Belisario was 5 ft 11 ins (180 cm) tall and imposing, with a cheerful disposition and a seemingly perpetual smile. His enthusiasm for all he undertook and his generosity in helping others mitigated his apparent fondness of publicity. He regularly attended St Mark's Anglican Church, Darling Point, and belonged to the Union, Royal Sydney Golf and American National clubs, but his family and dermatology were his life. The sudden death of his wife in 1974 devastated him and much of his old drive left him. Survived by his two daughters, he died on 3 August 1976 in the Sacred Heart Hospice, Darlinghurst, and was cremated. A portrait by Vaire Lubus is held by the Australasian College of Dermatologists.

Select Bibliography

  • A. S. Walker, Clinical Problems of War (Canb, 1952)
  • A. S. Walker, Middle East and Far East (Canb, 1953)
  • A. S. Walker, The Island Campaigns (Canb, 1957)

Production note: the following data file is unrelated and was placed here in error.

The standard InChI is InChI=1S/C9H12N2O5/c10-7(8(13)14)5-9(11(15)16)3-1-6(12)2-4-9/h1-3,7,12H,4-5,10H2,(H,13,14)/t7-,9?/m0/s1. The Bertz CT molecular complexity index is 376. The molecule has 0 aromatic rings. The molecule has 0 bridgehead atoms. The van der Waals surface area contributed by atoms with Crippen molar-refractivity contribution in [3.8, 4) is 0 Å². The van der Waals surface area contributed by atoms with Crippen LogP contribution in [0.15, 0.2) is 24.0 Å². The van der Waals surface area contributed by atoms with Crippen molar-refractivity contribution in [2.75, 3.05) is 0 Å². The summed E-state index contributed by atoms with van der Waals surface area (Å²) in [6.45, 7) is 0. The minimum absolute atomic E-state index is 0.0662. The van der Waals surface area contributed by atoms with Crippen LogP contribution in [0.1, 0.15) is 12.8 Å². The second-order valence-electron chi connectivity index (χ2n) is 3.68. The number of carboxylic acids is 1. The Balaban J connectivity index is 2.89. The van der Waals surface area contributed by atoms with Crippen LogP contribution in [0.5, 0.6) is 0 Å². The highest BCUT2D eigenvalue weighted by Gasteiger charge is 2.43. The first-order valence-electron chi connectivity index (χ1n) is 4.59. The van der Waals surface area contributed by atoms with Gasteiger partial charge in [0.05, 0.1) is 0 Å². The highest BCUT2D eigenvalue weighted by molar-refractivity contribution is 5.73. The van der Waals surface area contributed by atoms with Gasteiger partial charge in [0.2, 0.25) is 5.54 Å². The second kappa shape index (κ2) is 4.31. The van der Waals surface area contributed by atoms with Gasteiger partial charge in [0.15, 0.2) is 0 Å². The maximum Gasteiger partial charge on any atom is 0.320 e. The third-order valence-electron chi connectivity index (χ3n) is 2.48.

• I. Brodziak (ed), Proudly We Served (Syd, 1988)
  • Australian Journal of Dermatology, 17, 1976, p 127
  • Belisario file (Royal Australasian College of Physicians Archives, Sydney)
  • Belisario papers (National Library of Australia)
  • private information.

Citation details

G. L. McDonald, 'Belisario, John Colquhoun (1900–1976)', Australian Dictionary of Biography, National Centre of Biography, Australian National University,, published first in hardcopy 1993, accessed online 25 May 2024.

This article was published in hardcopy in Australian Dictionary of Biography, Volume 13, (Melbourne University Press), 1993

View the front pages for Volume 13

© Copyright Australian Dictionary of Biography, 2006-2024

John Colquhoun Belisario (1900-1976), by unknown photographer

John Colquhoun Belisario (1900-1976), by unknown photographer

Australian War Memorial, 071278

Life Summary [details]


30 April, 1900
Double Bay, Sydney, New South Wales, Australia


3 August, 1976 (aged 76)
Darlinghurst, Sydney, New South Wales, Australia

Religious Influence

Includes the religion in which subjects were raised, have chosen themselves, attendance at religious schools and/or religious funeral rites; Atheism and Agnosticism have been included.